In Pakistan, voters have been streaming to the polls for the country's first local elections since the imposition of military rule more than two years ago.
In Pakistan, voters have been streaming to the polls for the country's first local elections since the imposition of military rule more than two years ago. But the elections have been marred by the killing of nine people in clashes between rival candidates. Police have arrested more than eighty people.
SYNOPSIS: In Rawalpindi, there was a large turnout on Tuesday (25 September) as voters lined the streets to cast their votes. The elections are to choose district and municipal councils. They were organised by Pakistan's present military ruler, General Zia ul Haq, who came to power in a coup which deposed then Prime Minister Zulfikar ali Bhutto. Mr Bhutto was executed in April this year.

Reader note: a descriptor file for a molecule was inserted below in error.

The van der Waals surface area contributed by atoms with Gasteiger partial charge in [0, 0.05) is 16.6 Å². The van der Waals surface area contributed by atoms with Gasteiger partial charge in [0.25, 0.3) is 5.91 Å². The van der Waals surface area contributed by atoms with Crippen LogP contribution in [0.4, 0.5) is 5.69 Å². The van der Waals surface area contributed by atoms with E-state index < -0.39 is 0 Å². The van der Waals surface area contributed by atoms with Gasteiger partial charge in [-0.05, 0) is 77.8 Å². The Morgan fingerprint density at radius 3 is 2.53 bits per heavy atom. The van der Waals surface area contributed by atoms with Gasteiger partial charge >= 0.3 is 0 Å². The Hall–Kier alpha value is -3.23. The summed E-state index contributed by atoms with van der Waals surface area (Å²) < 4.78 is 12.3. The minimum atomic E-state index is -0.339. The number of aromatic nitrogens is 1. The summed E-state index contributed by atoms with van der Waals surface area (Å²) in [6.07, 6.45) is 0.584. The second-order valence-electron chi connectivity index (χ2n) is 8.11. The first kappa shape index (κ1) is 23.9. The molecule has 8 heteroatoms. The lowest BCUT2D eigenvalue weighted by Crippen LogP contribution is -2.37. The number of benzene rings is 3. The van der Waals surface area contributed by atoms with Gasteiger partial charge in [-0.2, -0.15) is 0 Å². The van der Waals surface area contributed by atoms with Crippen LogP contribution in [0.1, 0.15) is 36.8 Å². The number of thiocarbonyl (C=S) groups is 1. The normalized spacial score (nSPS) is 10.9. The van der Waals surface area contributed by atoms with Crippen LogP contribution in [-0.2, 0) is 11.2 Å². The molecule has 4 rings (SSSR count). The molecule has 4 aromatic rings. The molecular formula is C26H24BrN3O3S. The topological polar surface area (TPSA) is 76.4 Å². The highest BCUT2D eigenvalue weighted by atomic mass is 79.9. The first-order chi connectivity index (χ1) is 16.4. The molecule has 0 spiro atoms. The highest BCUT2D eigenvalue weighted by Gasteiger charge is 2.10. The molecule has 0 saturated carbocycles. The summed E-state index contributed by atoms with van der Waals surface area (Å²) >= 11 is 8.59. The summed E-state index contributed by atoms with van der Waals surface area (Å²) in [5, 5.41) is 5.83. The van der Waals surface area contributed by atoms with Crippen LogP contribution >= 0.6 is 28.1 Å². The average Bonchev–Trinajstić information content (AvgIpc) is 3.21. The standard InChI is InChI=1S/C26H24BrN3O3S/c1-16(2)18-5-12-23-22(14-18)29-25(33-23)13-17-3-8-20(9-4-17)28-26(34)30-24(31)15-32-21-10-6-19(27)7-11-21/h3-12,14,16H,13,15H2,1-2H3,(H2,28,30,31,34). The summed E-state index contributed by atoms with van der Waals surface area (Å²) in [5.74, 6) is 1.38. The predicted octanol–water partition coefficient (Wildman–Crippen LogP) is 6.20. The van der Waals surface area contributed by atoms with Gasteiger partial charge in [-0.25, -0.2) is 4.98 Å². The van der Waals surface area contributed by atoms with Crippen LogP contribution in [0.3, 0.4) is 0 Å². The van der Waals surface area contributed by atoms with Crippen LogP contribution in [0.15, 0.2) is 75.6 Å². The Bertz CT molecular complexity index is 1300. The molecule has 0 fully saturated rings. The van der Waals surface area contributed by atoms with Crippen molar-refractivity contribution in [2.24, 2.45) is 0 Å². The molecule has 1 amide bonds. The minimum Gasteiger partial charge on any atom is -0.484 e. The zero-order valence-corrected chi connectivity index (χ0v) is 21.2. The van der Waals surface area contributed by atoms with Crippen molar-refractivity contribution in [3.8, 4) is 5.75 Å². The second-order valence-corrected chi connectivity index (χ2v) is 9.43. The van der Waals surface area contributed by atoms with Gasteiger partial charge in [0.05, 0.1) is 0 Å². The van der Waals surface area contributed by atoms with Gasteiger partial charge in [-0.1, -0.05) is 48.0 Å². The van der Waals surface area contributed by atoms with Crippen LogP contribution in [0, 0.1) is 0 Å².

The turnout was substantial, particularly among women. Many said they regarded the election as an attempt to improve local services and amenities. The role of the new councils is still unclear. But General Zia says they may be given the power to collect religious taxes and distribute funds for local development. General Zia regards the elections as the first step towards establishing civilian rule in pakistan -- and general elections are scheduled for November the seventeenth.
Voting in Rawalpindi was peaceful. But in Pakistan's densely populated provinces of Sind and Punjab there were clashes between supporters of rival candidates. Among the nine dead was a policeman, who was clubbed to death while attempting to break up a scuffle.
Pakistan's more than one hundred political parties are officially banned from contesting the local elections. But voters say many so-called 'independent' candidates have strong political affiliations.